The United Nations World Food Programme (WFP) welcomes a contribution of US$3.1 million from the Government of Sierra Leone and the Global Fund to Fight AIDS, tuberculosis, and malaria – enabling WFP to scale up nutritional support for more than 20,000 Anti-Retroviral Therapy (ART) and tuberculosis (TB) patients.
People living with HIV have weakened immune systems and increased nutritional needs. Proper nutritional support is essential to ensure that their treatments work. In collaboration with the Ministry of Health & Sanitation, WFP is providing nutrition support to ART clients & TB patients through community health centres in Sierra Leone.
With the contribution from the Global Fund, WFP will be able to purchase staple foods, including rice, pulses and fortified vegetable oil. A food basket containing these items will be provided to undernourished ART/TB patients and their families to ensure an effective treatment. Additional fortified blended food like Super Cereal, a highly nutritious corn-soya blend, is provided to ART and TB patients for the treatment of moderate acute malnutrition.
“WFP has partnered with the Ministry of Health & Sanitation to enhance service delivery to undernourished ART and TB patients, and to ensure that they adhere to treatment. With the support of the Government and the Global Fund, WFP’s food assistance will help maintain effective treatment for people living with HIV and TB in Sierra Leone,” said Peter Scott-Bowden, WFP Representative in Sierra Leone.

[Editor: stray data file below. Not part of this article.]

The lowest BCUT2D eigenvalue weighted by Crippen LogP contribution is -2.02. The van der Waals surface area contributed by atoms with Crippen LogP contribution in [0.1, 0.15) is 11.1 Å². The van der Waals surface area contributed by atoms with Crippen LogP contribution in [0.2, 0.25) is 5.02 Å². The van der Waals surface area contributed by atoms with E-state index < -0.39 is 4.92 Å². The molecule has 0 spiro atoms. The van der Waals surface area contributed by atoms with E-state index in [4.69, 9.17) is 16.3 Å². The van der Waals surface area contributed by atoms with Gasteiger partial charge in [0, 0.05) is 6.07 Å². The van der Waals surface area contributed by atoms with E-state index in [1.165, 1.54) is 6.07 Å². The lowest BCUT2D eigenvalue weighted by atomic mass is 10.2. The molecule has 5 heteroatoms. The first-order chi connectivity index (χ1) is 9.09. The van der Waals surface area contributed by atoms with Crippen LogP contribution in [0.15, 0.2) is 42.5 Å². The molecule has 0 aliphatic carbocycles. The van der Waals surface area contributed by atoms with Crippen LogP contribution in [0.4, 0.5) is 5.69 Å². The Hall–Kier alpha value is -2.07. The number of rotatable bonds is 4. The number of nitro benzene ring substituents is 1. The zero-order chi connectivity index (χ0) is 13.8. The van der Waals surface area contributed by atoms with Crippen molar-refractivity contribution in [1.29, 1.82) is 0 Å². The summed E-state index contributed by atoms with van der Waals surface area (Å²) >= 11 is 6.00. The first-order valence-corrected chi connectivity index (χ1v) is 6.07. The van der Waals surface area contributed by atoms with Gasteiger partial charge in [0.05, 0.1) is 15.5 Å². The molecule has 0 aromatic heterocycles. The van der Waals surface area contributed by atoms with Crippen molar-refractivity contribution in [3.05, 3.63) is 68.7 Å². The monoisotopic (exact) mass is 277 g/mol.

During the Ebola outbreak, WFP was able to continue to provide nutritional support to ART and TB patients. In 2015, the programme supported about 5,900 ART patients. The contribution will allow WFP to continue this vital nutritional support programme, scaling up to reach 20,000 more people affected by HIV and TB across the country.
“Treatment, counselling, food and supplement deserve equal status in our priority setting in combating HIV & AIDS,” said Dr. Momodu Sesay, the Director of the National AIDS Secretariat.
Proper nutrition is an essential means of protecting the lives and livelihoods of people living with HIV and TB. Improved food security also plays a critical role in helping to stop the spread of the epidemics.